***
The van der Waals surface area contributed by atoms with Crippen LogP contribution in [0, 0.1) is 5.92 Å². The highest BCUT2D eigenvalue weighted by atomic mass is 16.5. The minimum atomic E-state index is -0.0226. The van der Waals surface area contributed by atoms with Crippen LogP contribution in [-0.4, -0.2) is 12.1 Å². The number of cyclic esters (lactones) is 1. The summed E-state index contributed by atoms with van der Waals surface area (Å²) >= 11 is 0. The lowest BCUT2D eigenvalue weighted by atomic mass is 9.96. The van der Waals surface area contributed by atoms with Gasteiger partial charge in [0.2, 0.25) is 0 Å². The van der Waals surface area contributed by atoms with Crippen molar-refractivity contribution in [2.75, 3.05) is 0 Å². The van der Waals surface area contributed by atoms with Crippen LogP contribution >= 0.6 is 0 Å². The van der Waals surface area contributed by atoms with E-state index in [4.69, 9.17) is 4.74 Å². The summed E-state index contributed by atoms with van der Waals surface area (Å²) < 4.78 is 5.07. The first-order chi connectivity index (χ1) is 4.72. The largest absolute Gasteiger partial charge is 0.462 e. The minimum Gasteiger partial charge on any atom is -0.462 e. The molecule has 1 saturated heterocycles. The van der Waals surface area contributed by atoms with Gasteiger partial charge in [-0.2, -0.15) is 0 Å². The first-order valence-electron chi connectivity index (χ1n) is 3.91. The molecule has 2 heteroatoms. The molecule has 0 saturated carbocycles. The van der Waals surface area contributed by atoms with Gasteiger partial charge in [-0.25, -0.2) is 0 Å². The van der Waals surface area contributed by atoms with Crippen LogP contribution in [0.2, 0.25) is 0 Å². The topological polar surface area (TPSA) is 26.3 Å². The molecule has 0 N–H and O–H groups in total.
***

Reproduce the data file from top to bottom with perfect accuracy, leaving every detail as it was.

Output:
The van der Waals surface area contributed by atoms with Crippen LogP contribution in [0, 0.1) is 5.92 Å². The highest BCUT2D eigenvalue weighted by atomic mass is 16.5. The minimum atomic E-state index is -0.0226. The van der Waals surface area contributed by atoms with Crippen LogP contribution in [-0.4, -0.2) is 12.1 Å². The number of cyclic esters (lactones) is 1. The summed E-state index contributed by atoms with van der Waals surface area (Å²) >= 11 is 0. The lowest BCUT2D eigenvalue weighted by atomic mass is 9.96. The van der Waals surface area contributed by atoms with Gasteiger partial charge in [0.2, 0.25) is 0 Å². The van der Waals surface area contributed by atoms with Crippen molar-refractivity contribution in [2.75, 3.05) is 0 Å². The van der Waals surface area contributed by atoms with Crippen LogP contribution >= 0.6 is 0 Å². The van der Waals surface area contributed by atoms with E-state index in [4.69, 9.17) is 4.74 Å². The summed E-state index contributed by atoms with van der Waals surface area (Å²) < 4.78 is 5.07. The first-order chi connectivity index (χ1) is 4.72. The largest absolute Gasteiger partial charge is 0.462 e. The minimum Gasteiger partial charge on any atom is -0.462 e. The molecule has 1 saturated heterocycles. The van der Waals surface area contributed by atoms with Gasteiger partial charge in [-0.2, -0.15) is 0 Å². The first-order valence-electron chi connectivity index (χ1n) is 3.91. The molecule has 2 heteroatoms. The molecule has 0 saturated carbocycles. The van der Waals surface area contributed by atoms with Gasteiger partial charge in [-0.25, -0.2) is 0 Å². The van der Waals surface area contributed by atoms with Crippen LogP contribution in [0.2, 0.25) is 0 Å². The topological polar surface area (TPSA) is 26.3 Å². The molecule has 0 N–H and O–H groups in total.